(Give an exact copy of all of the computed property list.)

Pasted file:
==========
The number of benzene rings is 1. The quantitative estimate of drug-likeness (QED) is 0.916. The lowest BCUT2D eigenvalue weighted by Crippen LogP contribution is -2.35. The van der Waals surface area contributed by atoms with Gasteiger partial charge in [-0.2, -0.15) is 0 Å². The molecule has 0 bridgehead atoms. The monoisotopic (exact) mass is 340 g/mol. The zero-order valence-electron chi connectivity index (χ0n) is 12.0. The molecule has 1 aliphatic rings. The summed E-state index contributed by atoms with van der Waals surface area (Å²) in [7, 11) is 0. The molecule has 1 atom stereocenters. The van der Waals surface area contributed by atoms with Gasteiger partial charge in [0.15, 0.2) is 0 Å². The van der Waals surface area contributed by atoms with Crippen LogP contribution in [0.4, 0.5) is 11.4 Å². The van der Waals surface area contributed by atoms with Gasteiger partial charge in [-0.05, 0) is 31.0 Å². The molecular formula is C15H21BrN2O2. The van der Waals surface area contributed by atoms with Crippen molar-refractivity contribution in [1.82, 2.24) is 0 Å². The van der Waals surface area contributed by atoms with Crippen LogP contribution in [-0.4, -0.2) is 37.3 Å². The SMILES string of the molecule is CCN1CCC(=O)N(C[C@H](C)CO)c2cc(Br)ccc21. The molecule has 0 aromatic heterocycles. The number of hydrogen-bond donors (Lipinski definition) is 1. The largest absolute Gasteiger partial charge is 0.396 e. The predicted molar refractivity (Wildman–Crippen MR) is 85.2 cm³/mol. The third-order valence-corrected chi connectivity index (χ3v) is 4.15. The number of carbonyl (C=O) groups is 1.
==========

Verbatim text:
The number of benzene rings is 1. The quantitative estimate of drug-likeness (QED) is 0.916. The lowest BCUT2D eigenvalue weighted by Crippen LogP contribution is -2.35. The van der Waals surface area contributed by atoms with Gasteiger partial charge in [-0.2, -0.15) is 0 Å². The molecule has 0 bridgehead atoms. The monoisotopic (exact) mass is 340 g/mol. The zero-order valence-electron chi connectivity index (χ0n) is 12.0. The molecule has 1 aliphatic rings. The summed E-state index contributed by atoms with van der Waals surface area (Å²) in [7, 11) is 0. The molecule has 1 atom stereocenters. The van der Waals surface area contributed by atoms with Gasteiger partial charge in [0.15, 0.2) is 0 Å². The van der Waals surface area contributed by atoms with Crippen LogP contribution in [0.4, 0.5) is 11.4 Å². The van der Waals surface area contributed by atoms with Gasteiger partial charge in [-0.05, 0) is 31.0 Å². The molecular formula is C15H21BrN2O2. The van der Waals surface area contributed by atoms with Crippen molar-refractivity contribution in [1.82, 2.24) is 0 Å². The van der Waals surface area contributed by atoms with Crippen LogP contribution in [-0.4, -0.2) is 37.3 Å². The SMILES string of the molecule is CCN1CCC(=O)N(C[C@H](C)CO)c2cc(Br)ccc21. The molecule has 0 aromatic heterocycles. The number of hydrogen-bond donors (Lipinski definition) is 1. The largest absolute Gasteiger partial charge is 0.396 e. The predicted molar refractivity (Wildman–Crippen MR) is 85.2 cm³/mol. The third-order valence-corrected chi connectivity index (χ3v) is 4.15. The number of carbonyl (C=O) groups is 1.